Wednesday 2 November 2022
The Aboriginal Legal Service has expressed disappointment in the NSW Government’s response to a parliamentary inquiry into the Coroner’s Court.
The Select Committee on the coronial jurisdiction in NSW issued 35 recommendations in May. On Tuesday, the Government gave its response, supporting only 15 of those recommendations and noting the rest.
“The parliamentary inquiry put forward a courageous vision of what the Coroner’s Court could become – a safer space for grieving Aboriginal families and a legal institution with the power to prevent future deaths in custody,” said Nadine Miles, Principal Legal Officer of the Aboriginal Legal Service (NSW/ACT) Limited (ALS).
“It’s extremely disappointing that the NSW Government is failing to embrace that vision after the record number of deaths in custody in this state last year. To note a recommendation is essentially to put it on the backburner, but we have no time to lose when it comes to reforming the systems and environments that put Aboriginal lives at risk,” Ms Miles said.
The ALS is particularly disappointed by the NSW Government’s failure to support the following recommendations:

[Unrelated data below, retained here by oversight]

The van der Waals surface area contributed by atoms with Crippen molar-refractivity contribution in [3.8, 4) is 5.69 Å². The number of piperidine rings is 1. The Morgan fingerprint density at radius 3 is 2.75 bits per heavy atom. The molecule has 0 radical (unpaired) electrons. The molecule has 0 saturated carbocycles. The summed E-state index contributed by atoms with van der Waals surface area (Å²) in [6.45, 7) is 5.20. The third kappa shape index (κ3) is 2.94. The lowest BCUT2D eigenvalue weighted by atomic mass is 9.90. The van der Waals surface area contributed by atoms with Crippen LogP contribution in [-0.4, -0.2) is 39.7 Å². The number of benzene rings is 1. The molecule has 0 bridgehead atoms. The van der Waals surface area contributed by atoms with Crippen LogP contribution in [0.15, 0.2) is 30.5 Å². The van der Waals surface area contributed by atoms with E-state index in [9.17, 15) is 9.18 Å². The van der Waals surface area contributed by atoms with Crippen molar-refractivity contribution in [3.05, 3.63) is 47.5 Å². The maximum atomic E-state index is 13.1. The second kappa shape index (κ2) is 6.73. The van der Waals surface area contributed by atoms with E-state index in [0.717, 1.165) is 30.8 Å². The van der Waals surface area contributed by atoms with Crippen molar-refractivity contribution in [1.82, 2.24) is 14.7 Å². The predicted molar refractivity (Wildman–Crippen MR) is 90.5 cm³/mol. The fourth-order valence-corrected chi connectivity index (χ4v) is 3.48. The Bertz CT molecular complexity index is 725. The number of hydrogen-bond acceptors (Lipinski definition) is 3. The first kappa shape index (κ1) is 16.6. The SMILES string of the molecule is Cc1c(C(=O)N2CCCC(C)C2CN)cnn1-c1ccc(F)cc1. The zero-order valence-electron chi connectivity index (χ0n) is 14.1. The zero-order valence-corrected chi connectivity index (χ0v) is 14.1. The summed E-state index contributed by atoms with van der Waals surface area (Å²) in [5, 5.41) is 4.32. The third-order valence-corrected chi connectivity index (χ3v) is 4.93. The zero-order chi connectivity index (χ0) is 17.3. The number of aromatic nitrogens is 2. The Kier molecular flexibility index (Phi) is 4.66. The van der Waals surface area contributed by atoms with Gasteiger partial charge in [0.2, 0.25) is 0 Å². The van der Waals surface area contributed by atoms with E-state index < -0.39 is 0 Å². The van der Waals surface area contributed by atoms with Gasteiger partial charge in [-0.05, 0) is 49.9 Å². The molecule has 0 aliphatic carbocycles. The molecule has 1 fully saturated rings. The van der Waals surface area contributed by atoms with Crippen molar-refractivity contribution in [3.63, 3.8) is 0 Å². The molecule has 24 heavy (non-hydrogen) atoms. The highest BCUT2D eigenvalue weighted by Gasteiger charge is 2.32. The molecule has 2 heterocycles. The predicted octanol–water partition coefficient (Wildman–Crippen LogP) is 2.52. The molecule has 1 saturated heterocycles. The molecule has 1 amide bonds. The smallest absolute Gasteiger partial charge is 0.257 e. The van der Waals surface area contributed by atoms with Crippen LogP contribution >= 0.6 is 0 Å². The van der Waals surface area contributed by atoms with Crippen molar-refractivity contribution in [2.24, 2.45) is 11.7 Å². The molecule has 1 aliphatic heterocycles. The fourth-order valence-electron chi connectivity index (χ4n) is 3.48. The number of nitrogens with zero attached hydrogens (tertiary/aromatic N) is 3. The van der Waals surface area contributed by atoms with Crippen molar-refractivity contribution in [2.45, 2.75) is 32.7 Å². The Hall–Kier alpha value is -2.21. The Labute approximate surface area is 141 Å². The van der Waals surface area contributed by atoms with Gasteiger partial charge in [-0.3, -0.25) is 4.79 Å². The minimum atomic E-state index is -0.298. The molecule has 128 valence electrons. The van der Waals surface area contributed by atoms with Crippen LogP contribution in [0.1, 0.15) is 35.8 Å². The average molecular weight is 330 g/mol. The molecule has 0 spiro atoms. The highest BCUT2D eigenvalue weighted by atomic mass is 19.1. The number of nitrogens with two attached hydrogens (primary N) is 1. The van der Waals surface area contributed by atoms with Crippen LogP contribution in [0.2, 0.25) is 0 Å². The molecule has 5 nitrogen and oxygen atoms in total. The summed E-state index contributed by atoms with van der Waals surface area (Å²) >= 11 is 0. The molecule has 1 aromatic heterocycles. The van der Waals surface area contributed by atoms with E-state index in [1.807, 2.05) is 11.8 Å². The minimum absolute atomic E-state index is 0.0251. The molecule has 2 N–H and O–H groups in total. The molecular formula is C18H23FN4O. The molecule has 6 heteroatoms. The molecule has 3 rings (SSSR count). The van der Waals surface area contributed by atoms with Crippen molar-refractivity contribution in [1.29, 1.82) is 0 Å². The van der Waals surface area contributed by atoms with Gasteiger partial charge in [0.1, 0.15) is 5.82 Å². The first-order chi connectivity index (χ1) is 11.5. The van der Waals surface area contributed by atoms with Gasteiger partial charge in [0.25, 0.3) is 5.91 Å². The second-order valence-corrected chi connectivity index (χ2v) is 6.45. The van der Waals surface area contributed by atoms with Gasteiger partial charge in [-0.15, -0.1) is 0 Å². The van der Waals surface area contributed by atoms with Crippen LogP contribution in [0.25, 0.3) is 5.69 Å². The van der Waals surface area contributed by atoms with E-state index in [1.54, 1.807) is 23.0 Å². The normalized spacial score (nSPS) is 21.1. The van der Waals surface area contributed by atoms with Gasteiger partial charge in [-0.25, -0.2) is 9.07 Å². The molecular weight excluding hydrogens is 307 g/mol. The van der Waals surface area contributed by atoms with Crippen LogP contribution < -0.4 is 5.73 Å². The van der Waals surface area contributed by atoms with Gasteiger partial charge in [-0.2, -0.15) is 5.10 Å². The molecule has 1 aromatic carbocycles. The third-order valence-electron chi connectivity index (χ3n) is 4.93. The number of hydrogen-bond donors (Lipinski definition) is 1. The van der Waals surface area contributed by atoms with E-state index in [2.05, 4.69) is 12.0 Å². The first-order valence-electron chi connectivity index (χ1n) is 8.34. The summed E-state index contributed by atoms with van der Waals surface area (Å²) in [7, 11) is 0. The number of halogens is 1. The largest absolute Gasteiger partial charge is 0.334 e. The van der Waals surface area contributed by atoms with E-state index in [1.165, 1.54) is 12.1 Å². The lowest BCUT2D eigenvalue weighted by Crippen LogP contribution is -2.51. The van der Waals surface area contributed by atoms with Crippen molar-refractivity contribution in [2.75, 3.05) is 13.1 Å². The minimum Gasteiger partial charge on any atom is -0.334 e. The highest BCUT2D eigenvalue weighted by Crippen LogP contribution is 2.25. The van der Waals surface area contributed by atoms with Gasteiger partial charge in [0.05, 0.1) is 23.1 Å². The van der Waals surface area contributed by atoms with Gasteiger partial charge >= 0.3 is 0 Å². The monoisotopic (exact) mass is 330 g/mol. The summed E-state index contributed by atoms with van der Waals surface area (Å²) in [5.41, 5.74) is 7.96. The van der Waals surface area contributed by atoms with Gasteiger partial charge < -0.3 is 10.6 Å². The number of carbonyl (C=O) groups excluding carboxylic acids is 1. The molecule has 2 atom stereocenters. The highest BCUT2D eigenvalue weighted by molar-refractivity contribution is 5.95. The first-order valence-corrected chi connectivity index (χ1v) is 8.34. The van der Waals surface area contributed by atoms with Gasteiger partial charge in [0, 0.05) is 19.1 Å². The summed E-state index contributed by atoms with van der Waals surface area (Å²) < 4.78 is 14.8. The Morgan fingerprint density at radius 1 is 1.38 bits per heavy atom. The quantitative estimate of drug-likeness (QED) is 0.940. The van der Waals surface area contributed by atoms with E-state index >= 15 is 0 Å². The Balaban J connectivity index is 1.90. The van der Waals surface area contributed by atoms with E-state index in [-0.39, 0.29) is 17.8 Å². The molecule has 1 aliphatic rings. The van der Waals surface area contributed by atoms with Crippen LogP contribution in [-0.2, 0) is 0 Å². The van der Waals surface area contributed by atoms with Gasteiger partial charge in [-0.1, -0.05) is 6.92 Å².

- Recommendation 12: That the NSW Government propose amendments to the Coroners Act 2009 (NSW) to require coroners to examine whether systemic issues played a role leading to any death;
- Recommendation 13: That the NSW Government propose amendments to the Coroners Act 2009 (NSW) to improve the accountability of responses to recommendations;
- Recommendation 16: That the NSW Government establish and fund a specialist preventive death review unit in the Coroners Court;
- Recommendation 26: That the NSW Government appoint significantly more qualified First Nations people to the judiciary, including the appointment of First Nations persons as coroners and introduction of a First Nations Commissioner.
The ALS is currently providing legal representation for families in 29 inquests into deaths in custody and police operations, plus providing support and advice to several other families who have experienced tragic deaths of loved ones.
In 2021 alone, 16 Aboriginal people died in custody and police operations in NSW – double the previous annual record set in 1998.
As the Bar Association of NSW has noted, the Government’s response does not commit any additional funding to the coronial system, despite considerable backlogs in coronial hearings and a significant rise in Aboriginal deaths in custody and police operations.
“Aboriginal families and communities deserve for their loved ones to be safe when dealing with police and prisons. When those public institutions fail them, they deserve accountability. This is the bare minimum. It’s not too much to ask for,” Ms Miles said.
Media contact: Alyssa Robinson - [email protected] - 0427 346 017
The ALS’ previous media release in response to the parliamentary inquiry’s recommendations can be found here: https://www.alsnswact.org.au/coroners-court-can-save-lives